Meteorologists have gotten better at predicting this week's weather. But as this ScienCentral News video reports, a worldwide system of ocean floats is on its way to helping scientists forecast potentially devastating events like floods or droughts months or even years in advance.
More sunlight hits the equator than the poles, making the atmosphere and oceans warmer in the tropics. Ocean currents move a lot of that heat to other parts of the world, where it warms the atmosphere and affects the weather.
"Nature doesn't like heat all in one place, so it tries to move it around, and the way it moves it around is our storms, is the wind that we see, and also the ocean currents," explains Breck Owens, a senior scientist at Woods Hole Oceanographic Institution.
In the past, scientists had no good means of globally measuring the oceans' role in the Earth's climate. Now, in an international effort called the Argo project, scientists are well on the way to establishing a worldwide network of ocean robots to help them do that. The first Argo float was dropped in the ocean in 2000. Now, there are over one thousand of the planned three thousand floats in the water. "It really will pepper the entire ocean with measurements from pole to pole and in all the different ocean basins," says Owens.
The probes are already giving scientists information they need to forecast the climate months or even years from now. "Basically, right now, they're measuring three things: the temperature and salinity profile, and from where they went down and where they came up, we actually get the average velocity over that time frame," explains Owens.
Each float has a hydraulic system that controls the amount of oil in a bladder at the bottom of the float. When the bladder is empty, the float sinks; when it is full, the float rises. Typically, the floats work on a ten-day cycle. Each float sinks to its target depth, which is about 1,000 meters. It drifts for ten days, and then sinks again to 1,500 or 2,000 meters (over one mile deep). Once it's down to its deepest depth, it rises, measuring temperature and salinity as it goes. When it reaches the surface, it radios its data and position by satellite back to shore, and then repeats the cycle over again.
|image: Scripps Institution of Oceanography|
"Internationally, there are over 20 countries that are actually involved in making floats and in deploying floats," says Owens, "and it's also funded by a number of different agencies. Then within the U.S., there are three research universities: Scripps [Institution of Oceanography], Woods Hole [Oceanographic Institution] and [the] University of Washington making floats." There are also some National Oceanographic and Atmospheric Administration (NOAA) laboratories that are helping in terms of analyzing and processing the data.
Owens says it's easy to put the floats in the Northern hemisphere. "We throw them off these volunteer ships, container ships." But he says it's a different situation in the Southern oceans. "In the southern ocean and particularly the South Pacific, it's much more difficult. And we're looking over the next years or so into ways of doing that—probably leasing a Russian or New Zealand ship and having it basically spend a year steaming around the South Pacific trying to launch floats—basically, one a day for the next year. That's one of the challenges in the Argo program, is in order to get this distribution, how do we get floats in remote places? We're working to have them to be deployed out of airplanes, from volunteer ships—any way we can think of to try to get them into these different places," says Owens. Regardless of the method of deployment, the goal is to have one float in roughly every 200 by 400 nautical mile area of the ocean.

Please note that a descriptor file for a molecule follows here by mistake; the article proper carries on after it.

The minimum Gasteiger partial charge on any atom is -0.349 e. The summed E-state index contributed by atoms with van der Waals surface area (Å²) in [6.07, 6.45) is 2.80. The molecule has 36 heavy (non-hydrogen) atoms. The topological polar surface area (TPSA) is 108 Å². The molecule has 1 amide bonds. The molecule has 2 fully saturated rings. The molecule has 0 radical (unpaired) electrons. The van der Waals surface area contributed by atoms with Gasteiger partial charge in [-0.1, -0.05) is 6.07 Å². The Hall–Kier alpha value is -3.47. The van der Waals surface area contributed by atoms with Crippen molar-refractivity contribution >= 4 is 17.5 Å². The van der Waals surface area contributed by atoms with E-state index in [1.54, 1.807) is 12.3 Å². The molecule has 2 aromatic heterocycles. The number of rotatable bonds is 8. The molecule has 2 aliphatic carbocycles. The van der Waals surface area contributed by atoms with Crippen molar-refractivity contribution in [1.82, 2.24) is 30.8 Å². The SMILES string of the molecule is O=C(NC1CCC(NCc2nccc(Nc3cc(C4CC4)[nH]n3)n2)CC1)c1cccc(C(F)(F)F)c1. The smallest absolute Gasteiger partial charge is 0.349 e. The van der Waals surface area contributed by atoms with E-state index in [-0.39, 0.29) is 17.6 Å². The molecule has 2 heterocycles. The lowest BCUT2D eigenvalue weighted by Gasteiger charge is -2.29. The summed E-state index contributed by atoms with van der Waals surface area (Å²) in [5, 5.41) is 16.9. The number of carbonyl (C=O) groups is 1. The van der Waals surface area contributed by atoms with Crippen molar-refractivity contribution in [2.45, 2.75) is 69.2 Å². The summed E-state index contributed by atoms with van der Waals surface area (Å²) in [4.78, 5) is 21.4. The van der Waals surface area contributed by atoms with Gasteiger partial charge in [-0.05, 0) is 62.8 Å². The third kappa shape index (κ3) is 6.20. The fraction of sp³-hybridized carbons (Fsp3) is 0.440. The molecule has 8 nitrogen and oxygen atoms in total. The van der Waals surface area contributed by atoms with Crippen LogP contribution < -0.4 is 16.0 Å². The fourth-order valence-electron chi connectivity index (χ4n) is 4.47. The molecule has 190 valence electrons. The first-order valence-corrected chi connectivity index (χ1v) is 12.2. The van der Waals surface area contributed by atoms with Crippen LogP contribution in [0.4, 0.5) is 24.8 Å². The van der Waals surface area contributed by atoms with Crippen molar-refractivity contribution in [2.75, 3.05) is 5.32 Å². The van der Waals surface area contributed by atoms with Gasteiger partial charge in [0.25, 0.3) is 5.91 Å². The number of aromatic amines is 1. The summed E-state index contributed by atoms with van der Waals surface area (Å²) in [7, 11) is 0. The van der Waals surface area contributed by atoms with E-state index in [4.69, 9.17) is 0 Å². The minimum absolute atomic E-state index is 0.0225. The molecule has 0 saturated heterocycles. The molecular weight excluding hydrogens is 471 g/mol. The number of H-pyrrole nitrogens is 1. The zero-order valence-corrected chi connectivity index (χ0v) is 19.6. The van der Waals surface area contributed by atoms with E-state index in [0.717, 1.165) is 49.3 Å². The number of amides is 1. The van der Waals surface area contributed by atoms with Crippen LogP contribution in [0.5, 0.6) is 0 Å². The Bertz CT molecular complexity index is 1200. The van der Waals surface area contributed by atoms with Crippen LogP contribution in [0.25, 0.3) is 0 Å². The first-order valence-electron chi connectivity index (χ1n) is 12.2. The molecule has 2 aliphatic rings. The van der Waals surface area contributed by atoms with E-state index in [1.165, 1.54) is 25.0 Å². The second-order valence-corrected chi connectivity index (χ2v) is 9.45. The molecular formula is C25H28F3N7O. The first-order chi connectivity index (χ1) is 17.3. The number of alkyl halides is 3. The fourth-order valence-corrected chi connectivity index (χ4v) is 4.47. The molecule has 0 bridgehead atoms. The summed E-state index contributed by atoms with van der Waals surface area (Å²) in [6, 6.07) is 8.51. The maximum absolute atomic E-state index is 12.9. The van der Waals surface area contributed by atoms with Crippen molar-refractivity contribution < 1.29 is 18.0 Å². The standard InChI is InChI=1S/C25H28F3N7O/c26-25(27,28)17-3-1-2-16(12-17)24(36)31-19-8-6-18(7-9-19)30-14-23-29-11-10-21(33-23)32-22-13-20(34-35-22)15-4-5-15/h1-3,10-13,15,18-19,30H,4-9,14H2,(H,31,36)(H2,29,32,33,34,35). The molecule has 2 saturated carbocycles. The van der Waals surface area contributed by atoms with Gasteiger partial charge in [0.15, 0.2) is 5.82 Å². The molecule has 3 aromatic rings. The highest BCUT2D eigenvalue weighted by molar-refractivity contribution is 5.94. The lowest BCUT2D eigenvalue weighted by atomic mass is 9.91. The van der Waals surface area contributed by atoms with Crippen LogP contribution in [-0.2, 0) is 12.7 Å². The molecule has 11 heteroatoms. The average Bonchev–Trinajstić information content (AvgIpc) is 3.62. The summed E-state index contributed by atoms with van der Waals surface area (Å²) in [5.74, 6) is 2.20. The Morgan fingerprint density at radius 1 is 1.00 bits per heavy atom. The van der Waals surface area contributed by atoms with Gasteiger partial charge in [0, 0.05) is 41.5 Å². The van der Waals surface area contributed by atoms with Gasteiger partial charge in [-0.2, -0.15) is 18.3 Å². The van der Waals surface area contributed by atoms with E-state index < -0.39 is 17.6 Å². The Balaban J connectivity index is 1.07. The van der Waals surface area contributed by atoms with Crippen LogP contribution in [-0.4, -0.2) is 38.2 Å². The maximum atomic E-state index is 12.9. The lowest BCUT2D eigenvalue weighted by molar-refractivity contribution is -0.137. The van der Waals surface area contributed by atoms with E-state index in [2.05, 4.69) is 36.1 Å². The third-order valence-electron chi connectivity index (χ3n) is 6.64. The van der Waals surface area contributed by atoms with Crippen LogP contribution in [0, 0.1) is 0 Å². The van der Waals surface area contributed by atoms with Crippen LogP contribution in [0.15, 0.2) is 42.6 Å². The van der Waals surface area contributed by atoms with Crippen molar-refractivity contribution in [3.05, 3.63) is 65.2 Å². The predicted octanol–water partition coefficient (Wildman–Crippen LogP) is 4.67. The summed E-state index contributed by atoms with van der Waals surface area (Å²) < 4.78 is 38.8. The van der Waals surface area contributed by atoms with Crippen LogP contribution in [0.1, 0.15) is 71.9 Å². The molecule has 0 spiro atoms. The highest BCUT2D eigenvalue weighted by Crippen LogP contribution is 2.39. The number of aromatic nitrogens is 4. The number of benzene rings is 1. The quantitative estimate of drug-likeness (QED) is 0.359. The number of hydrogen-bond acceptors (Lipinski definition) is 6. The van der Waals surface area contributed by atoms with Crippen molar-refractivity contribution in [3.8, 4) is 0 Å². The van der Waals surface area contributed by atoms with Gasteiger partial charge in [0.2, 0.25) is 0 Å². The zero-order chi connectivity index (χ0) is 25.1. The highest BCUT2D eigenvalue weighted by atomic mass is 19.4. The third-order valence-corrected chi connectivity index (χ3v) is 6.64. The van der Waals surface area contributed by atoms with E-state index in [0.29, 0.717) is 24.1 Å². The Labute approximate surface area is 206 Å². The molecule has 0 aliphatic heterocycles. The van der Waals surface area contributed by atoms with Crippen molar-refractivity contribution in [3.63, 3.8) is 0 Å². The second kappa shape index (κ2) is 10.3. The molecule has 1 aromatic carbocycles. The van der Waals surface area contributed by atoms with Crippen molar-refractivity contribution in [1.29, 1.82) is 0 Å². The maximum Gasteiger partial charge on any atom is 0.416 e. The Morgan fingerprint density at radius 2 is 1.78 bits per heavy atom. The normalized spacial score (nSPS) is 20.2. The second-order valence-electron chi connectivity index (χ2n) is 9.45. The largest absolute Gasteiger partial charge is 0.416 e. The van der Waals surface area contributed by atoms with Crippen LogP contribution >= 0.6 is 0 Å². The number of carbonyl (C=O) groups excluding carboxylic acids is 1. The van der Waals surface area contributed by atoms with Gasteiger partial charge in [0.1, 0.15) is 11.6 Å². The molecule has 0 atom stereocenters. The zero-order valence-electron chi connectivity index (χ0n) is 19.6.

Argo has counterparts that measure atmospheric conditions and some can measure the surface of the ocean, but they cannot measure within the ocean. "With the ocean, it's basically opaque," says Owens, "so things like satellite measurements can measure the height of the ocean, which allows us to estimate currents; it can measure the temperature, but really just the skin temperature, so what Argo does is it allows us to look into the ocean."
Scientists expect to use information from the floats to help them identify ocean phenomena like El Niño and La Niña that affect climate in large areas of the world in very predictable ways."The more we study these atmospheric phenomena that are coupled to the ocean, the more we realize they're global in nature, rather than just regional phenomena," says Robert Molinari, senior oceanographer at NOAA's Atlantic Oceanographic and Meteorological Laboratory. "So with Argo we'll get a global look at the ocean, and we'll be able to use that information and couple that with what we're finding out about the atmosphere to start trying to do predictions on these longer timescales."
"One of the unique things about Argo is it's actually data that's available to everyone, so as we collect it, it gets put basically on a network that's comparable to the internet and distributed in real time to centers all around the world," explains Owens. "It's actually available within a day or so of having been taken, which is actually a fundamental difference in the way we do science compared to the past. It used to be, if you were a scientist, you went out and made a measurement and that data belonged to you for a number of months or years in order to get first crack at analyzing it."
Scientists hope to have all 3,000 floats deployed by 2006. Studies using data from Argo were recently presented at the first Argo Science Workshop. The Argo project is co-sponsored by the World Climate Research Programme's Climate Variability and Predictability Project (CLIVAR) and the Global Ocean Data Assimilation Experiment (GODAE).